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History of Frinsted
Frinsted comes from the Old English ‘friðen’ meaning ‘protected, safe, secure’; therefore,
a ‘place of protection’. The Domesday Book records Frinsted as Fredenestede.
Frinsted parish church is a Grade: II listed building, dedicated to Saint Dunstan.
The Normans built it in the 12th century with additions and extensions over the next
200 years, although not constructing the tower until the 15th century. Richard Phelps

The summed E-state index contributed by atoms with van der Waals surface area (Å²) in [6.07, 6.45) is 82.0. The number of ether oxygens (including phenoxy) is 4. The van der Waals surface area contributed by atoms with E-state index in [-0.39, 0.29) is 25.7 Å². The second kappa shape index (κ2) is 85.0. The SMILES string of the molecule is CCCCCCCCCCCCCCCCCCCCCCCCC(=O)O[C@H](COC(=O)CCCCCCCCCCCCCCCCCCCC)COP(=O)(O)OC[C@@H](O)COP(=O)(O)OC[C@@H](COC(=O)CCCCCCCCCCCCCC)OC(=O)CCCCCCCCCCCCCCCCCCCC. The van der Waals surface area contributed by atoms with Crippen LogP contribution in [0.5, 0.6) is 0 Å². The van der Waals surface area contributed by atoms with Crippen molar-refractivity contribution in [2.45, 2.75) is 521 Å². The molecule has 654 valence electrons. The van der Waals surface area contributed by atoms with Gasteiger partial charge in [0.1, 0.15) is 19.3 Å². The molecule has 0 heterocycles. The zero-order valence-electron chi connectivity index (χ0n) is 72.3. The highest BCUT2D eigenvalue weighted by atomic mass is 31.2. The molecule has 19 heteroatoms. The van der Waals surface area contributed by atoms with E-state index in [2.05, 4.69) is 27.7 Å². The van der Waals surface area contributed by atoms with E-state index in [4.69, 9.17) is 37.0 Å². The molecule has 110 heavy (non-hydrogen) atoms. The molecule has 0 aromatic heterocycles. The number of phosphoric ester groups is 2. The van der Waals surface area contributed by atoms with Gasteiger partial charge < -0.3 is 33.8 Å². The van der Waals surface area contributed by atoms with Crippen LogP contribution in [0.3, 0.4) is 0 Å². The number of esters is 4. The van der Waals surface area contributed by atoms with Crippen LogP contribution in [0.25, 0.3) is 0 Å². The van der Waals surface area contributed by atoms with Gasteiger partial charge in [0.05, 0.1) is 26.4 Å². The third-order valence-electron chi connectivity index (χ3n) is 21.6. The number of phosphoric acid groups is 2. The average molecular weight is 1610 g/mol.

cast and hung four bells in 1713. In 1798, Edward Hasted described the Frinsted church
as consisting of ‘two isles and two chancels…It has a square beacon tower at the
west end of it, in which hang four bells’. In 1851, only a cracked tenor bell remained
this Charles and George Mears recast. R C Hussey widened the aisle in 1861. In 1868,
Robert Stainbank added four bells. The architect, Sir George Gilbert Scott, carried
out a complete restoration in 1870. Whitechapel rehung the bells in a new frame and
added a treble, to make six.